reviews

  • Lenore Jaffee

    Hundred Acres

    “Outside Quebec we picked up a couple of fella hitchhikers, and all the girls got excited and said, “Wow, this is really going to be fun!’ ” a young black guy wearing an engineer’s cap tells you casually from a video monitor in an otherwise empty gallery. Hitchhiking stories like this, and stories generally, are what Lenore Jaffee’s delightful ten-minute video loop Mistrips is all about. Four different people tell stories for her—and you. That’s it!

    The black guy tells of two disappointing hitchhiking experiences as “hitch-hikee,” meaning he drives. The first with the two men he picked up “for

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  • Robert Ryman

    John Weber Gallery

    Because of immense differences in the way surface is achieved in individual works, which make each painting affect experience in a manner that I’m obliged to describe as unique, Robert Ryman’s exhibition will almost certainly turn out to have been the most varied show of the year.

    What unites this body of work, in my opinion, is a preoccupation with the mediated interaction between the painted surface and the wall in front of which it hangs. By this I mean that Ryman’s use of white paint—different kinds of white paint, and different applications of it—draws one’s attention to the conventional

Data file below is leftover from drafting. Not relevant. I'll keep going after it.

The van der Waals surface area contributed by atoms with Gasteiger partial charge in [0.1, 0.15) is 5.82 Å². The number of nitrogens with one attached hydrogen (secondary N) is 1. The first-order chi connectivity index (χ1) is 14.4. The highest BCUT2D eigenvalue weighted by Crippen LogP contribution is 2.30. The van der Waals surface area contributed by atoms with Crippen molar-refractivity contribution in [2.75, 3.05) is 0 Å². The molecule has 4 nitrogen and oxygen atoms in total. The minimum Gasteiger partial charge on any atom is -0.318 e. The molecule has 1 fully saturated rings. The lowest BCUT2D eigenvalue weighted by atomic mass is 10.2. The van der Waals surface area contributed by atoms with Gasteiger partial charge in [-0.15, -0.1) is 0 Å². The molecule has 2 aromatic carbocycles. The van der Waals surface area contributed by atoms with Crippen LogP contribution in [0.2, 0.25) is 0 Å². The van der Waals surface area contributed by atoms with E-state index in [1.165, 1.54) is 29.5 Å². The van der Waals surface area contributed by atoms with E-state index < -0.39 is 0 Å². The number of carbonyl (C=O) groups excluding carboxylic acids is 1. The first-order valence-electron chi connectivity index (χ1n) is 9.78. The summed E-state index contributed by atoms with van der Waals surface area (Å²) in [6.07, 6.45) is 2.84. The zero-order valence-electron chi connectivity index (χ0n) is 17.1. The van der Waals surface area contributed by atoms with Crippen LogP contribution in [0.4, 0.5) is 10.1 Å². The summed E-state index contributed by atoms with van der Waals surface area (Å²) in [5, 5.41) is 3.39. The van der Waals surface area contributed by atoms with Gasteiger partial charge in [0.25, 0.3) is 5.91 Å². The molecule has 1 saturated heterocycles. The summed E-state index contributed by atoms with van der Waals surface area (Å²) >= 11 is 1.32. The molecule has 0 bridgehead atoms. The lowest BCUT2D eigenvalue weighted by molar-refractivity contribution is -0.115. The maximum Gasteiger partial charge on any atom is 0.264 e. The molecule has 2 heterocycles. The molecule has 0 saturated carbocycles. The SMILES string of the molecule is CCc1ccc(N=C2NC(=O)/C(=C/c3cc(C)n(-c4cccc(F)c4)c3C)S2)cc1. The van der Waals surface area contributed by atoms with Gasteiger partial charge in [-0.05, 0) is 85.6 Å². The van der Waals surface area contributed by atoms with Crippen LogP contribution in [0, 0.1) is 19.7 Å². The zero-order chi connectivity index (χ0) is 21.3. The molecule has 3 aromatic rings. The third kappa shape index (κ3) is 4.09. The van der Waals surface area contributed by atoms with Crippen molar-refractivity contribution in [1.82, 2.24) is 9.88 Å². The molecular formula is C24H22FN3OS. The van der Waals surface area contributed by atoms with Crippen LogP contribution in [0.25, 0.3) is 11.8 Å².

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  • Richard Serra

    Castelli Gallery uptown, School of Visual Arts

    Having said that, let me add that I regard Richard Serra as a sculptor whose work stands comparison with any from the past or present, and that it is’ with this in mind that I’m going to express certain reservations about his drawings. Serra’s sculpture presents one with an incredibly beautiful dislocation of physical space by steel. However, when this dislocation becomes the subject of a two-dimensional work, other elements seem to intrude that undermine the efficacy of the piece. Serra’s feeling for steel seems to oblige him to work in a way that transfers, or wants to transfer, that material’s

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  • Robert Swain

    Susan Caldwell Gallery